Sea stones with holes in them have long been regarded as magical talismans, carried for protection, or safe passage. There’s a grain of truth in…
Good history illuminates the past, informs the present, and inspires reflection. Case in point: The Immortal Life of Henrietta Lacks (2010) by Rebecca Skloot.
In 1988, high school science student Rebecca Skloot learned that Henrietta Lacks, a poor African American tobacco farmer from southern Virginia, had made an invaluable contribution to modern science; and just about everyone of us today has benefited from this contribution.
In September of 1950, Henrietta gave birth to her fifth child in the colored-only ward of Johns Hopkins Hospital in Baltimore, Maryland. Only a few months later, she returned to the hospital with abdominal pain and vaginal bleeding. Between those two visits, “an eroded hard mass about the size of a nickel” emerged on her cervix.
As it turned out, the doctor treating her was a pioneer in the field of gynecological medicine who had developed a new theory about cervical cancer; one which could be tested by gathering tissue samples. In February of 1951, he removed a small slice from the abnormal growth on Henrietta’s cervix. He discovered that these cells were like no others. They grew at an amazing rate and, most significantly, did not die off if kept in a proper medium.
For more than seven decades, the cells he collected that day have continued to reproduce in science labs around the world. (The cell-line is known as HeLa – Henrietta Lacks.)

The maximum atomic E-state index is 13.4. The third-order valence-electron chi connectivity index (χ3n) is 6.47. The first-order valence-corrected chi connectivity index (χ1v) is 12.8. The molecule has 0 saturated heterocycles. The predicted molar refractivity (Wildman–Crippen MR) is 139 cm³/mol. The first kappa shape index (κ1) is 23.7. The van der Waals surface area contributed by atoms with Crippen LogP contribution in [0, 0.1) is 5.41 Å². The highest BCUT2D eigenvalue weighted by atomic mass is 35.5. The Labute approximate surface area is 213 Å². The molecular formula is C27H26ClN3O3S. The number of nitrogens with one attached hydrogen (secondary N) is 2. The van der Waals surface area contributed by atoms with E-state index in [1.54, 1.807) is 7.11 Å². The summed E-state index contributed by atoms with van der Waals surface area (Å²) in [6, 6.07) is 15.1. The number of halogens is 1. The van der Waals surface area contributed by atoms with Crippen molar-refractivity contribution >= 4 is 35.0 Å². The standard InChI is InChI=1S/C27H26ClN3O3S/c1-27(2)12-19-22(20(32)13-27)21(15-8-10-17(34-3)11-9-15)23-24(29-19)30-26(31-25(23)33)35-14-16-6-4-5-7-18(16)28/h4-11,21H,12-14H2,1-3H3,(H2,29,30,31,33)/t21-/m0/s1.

HeLa cells have been used to create the polio vaccine. They have contributed to treatments in “chemotherapy, cloning, gene mapping, in vitro fertilization” and also used to develop “drugs for treating herpes, leukemia, influenza, hemophilia, and Parkinson’s disease; and they’ve been used to study lactose digestion, sexually transmitted diseases, appendicitis, human longevity, mosquito mating, and the negative cellular effects of working in sewers…”
Her cells have been used to study the effects of nuclear explosions and rocketed into space to study the effects of zero gravity. Most recently, these cells have been used to study COVID-19. “Like guinea pigs and mice,” Skloot writes, “Henrietta’s cells have become the standard laboratory workhorse.”
As Skloot recounted over ten years ago when her amazing research was published, “One scientist estimates that if you could pile all HeLa cells ever grown onto a scale, they’d weigh more than 50 million metric tons…”
This is an amazing number which has certainly grown since then; and all-the-more remarkable in that Henrietta, in her first incarnation, stood barely five feet tall.